Such concerns are legitimate but are not reason enough to abandon competitive bidding. The government has introduced significant bond amounts at different stage s of the project development (ave rage bond value of Rs 1.62 crore per MW for PV and Rs 0.87 crore per MW for CST). Firms that do not commission their projects within the stipulated time (12 months for PV and 28 months for CST) stand to lose significant amounts of money relative to their initial capital investments (MNRE 2010). Further, since the tariffs are generation -based, any under-performance would result in losses to the project developer, thus providing enough incentive to ensure appropriate performance. The government needs to facilitate transparency in monitoring of the progress of projects, so that all stake holders can ensure that projects are being developed, while penalisation and bond appropriation is enforced on project developers in the event of breach of agreements. The yet-to-be-built capacity can then be procured in the following rounds of bidding.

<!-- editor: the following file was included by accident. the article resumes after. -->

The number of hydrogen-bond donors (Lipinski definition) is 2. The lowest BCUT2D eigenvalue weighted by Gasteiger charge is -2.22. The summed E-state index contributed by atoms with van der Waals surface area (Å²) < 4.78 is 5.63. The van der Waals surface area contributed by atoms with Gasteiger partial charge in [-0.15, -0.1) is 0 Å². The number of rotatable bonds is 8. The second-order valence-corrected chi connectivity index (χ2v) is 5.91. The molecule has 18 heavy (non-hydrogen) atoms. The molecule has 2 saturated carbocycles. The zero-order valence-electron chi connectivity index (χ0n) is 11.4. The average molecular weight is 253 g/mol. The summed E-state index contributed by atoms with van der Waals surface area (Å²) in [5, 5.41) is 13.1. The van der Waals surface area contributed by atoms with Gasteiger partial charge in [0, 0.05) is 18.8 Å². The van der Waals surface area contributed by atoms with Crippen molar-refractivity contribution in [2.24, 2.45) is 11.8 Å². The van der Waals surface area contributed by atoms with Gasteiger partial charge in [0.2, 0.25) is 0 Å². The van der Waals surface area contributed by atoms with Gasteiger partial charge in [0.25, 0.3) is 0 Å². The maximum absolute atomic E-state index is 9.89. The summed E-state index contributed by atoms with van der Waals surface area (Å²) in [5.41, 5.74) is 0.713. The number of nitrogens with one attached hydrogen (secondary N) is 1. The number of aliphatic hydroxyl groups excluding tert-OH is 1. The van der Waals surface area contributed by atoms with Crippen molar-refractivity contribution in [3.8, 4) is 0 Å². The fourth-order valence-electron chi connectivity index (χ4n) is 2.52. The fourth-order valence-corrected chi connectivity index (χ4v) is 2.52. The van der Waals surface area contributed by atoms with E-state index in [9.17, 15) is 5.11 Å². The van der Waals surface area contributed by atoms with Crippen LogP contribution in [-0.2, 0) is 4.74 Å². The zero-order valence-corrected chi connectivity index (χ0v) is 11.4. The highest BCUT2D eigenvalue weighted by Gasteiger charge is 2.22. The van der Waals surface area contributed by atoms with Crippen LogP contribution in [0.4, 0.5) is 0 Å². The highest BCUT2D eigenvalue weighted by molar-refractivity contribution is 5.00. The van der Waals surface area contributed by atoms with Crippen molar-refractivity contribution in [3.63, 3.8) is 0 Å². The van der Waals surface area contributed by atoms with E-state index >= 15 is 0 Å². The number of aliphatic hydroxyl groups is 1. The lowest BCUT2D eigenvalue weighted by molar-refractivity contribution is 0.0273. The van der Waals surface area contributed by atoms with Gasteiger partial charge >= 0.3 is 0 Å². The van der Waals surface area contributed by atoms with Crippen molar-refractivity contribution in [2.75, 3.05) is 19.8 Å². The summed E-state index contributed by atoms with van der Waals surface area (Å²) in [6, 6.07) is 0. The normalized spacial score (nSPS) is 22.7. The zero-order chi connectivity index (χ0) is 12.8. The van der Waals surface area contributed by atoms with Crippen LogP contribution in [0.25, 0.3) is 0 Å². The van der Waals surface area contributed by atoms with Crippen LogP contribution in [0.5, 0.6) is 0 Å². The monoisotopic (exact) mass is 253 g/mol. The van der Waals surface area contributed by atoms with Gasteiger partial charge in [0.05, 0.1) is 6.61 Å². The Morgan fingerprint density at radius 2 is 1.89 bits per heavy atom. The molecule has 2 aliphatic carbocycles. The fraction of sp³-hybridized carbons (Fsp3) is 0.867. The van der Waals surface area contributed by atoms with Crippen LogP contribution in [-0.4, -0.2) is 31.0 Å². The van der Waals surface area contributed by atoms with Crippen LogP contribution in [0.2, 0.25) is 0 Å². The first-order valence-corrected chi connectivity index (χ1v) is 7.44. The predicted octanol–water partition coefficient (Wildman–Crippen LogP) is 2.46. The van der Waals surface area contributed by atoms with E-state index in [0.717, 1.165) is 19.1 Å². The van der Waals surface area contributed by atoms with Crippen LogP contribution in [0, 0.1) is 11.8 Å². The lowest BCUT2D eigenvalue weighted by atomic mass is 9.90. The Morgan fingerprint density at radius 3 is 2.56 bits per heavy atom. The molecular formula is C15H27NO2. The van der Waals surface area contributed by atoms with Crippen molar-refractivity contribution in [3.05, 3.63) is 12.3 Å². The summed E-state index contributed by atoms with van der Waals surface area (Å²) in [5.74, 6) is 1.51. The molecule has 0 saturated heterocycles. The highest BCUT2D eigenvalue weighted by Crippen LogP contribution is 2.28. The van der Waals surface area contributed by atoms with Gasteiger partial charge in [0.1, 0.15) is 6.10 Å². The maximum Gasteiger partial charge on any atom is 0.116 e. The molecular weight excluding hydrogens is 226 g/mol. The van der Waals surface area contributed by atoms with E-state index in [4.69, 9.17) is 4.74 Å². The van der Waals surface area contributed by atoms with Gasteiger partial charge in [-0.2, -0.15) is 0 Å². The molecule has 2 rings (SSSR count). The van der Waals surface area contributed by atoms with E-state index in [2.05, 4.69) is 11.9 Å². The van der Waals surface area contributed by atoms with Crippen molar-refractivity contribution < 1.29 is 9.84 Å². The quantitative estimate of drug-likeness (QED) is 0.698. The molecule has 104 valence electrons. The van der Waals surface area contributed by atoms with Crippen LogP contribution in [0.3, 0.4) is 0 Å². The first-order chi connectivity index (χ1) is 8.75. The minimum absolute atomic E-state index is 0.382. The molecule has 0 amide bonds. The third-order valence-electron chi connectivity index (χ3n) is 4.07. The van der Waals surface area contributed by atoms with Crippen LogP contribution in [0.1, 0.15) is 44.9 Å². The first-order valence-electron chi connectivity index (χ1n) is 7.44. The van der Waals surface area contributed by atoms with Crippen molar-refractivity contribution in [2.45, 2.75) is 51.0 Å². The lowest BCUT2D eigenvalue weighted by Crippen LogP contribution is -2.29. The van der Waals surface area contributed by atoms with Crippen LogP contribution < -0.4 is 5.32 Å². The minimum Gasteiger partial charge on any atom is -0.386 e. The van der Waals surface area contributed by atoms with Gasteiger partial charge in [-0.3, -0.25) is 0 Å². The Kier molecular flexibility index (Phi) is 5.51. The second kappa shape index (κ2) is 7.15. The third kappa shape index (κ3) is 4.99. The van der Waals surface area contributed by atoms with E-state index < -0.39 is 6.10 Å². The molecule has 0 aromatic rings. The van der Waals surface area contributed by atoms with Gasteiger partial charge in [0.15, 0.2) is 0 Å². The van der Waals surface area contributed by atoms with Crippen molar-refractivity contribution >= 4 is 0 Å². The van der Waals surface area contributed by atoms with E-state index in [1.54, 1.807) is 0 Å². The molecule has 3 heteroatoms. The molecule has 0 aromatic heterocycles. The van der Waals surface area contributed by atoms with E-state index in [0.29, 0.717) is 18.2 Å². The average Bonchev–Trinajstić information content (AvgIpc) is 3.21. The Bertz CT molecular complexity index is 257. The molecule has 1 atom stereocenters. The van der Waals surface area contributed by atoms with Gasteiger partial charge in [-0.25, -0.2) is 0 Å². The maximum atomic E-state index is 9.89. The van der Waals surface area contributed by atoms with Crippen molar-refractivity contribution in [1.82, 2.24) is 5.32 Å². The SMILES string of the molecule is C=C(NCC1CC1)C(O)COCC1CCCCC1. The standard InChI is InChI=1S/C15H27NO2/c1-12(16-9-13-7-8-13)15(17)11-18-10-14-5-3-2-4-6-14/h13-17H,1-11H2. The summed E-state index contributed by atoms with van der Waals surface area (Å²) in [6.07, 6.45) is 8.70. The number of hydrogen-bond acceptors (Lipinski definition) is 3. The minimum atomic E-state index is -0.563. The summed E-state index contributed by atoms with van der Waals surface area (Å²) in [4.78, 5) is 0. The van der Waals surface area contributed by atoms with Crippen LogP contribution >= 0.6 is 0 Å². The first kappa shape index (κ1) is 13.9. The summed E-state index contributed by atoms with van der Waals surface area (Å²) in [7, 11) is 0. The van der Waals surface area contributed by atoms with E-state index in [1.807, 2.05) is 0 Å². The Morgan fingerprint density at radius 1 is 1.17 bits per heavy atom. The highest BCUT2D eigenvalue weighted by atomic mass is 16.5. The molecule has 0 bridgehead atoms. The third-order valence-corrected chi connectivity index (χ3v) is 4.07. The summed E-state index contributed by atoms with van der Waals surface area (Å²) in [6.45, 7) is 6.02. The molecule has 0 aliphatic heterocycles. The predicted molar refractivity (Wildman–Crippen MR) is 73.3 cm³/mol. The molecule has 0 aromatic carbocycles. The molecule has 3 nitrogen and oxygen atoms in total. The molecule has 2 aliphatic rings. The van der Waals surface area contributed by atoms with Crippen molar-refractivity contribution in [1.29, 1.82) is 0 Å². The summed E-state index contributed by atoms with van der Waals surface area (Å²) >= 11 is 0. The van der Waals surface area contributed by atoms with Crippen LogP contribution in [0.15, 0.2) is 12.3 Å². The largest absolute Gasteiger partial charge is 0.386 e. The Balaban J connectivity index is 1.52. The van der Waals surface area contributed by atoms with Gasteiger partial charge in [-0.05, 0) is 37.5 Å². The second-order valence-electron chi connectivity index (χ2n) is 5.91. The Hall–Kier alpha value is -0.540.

Critics also argue that competitive bidding is not appropriate at this nascent stage of the solar industry and that the solar power should have been procured at feed-in tariffs set by the CERC. However, this would have raised the question of project selection. Given the high response from the solar industry, project selection based on first-come-first-served basis or

Tamil Nadu Rajasthan Andhra Pradesh Karnataka Gujarat Maharashtra Subsidy Profit/Losses after subsidy

Figure 2: Financial Health of State-Owned Utilities in Some Indian States in 2008-09



0 -2,000 -4,000 -6,000 -8,000


Source: PFC (2010).

Figure 3: Results of the Reverse Auction for 150 MW of Solar PV under JNNSM

(PV Tariffs in/kWh) 20

CERC Tariff of 17.91/Kwh

Figure 4: Results of the Reverse Auction for 470 MW of Solar CST under JNNSM

(CST tariffs in kWh)

0 100 200 300
CST capacity in MW
Source: Emergent Ventures (2011).
CERC Tariff of 15.31/Kwh